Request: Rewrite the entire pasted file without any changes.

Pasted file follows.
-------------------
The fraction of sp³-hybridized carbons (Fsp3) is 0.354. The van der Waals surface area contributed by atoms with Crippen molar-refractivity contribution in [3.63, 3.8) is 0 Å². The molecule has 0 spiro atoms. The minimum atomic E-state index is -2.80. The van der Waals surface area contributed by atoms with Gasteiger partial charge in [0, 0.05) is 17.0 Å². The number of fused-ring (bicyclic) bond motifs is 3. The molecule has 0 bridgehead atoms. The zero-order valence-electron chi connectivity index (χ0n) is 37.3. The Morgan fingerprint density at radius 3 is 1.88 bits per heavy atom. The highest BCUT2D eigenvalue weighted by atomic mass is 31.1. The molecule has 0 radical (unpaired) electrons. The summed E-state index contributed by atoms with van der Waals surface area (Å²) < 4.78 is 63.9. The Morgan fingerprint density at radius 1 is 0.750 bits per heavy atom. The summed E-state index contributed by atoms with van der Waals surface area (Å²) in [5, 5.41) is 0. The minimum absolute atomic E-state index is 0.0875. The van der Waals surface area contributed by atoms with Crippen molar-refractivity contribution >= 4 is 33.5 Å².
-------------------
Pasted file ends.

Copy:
The fraction of sp³-hybridized carbons (Fsp3) is 0.354. The van der Waals surface area contributed by atoms with Crippen molar-refractivity contribution in [3.63, 3.8) is 0 Å². The molecule has 0 spiro atoms. The minimum atomic E-state index is -2.80. The van der Waals surface area contributed by atoms with Gasteiger partial charge in [0, 0.05) is 17.0 Å². The number of fused-ring (bicyclic) bond motifs is 3. The molecule has 0 bridgehead atoms. The zero-order valence-electron chi connectivity index (χ0n) is 37.3. The Morgan fingerprint density at radius 3 is 1.88 bits per heavy atom. The highest BCUT2D eigenvalue weighted by atomic mass is 31.1. The molecule has 0 radical (unpaired) electrons. The summed E-state index contributed by atoms with van der Waals surface area (Å²) < 4.78 is 63.9. The Morgan fingerprint density at radius 1 is 0.750 bits per heavy atom. The summed E-state index contributed by atoms with van der Waals surface area (Å²) in [5, 5.41) is 0. The minimum absolute atomic E-state index is 0.0875. The van der Waals surface area contributed by atoms with Crippen molar-refractivity contribution >= 4 is 33.5 Å².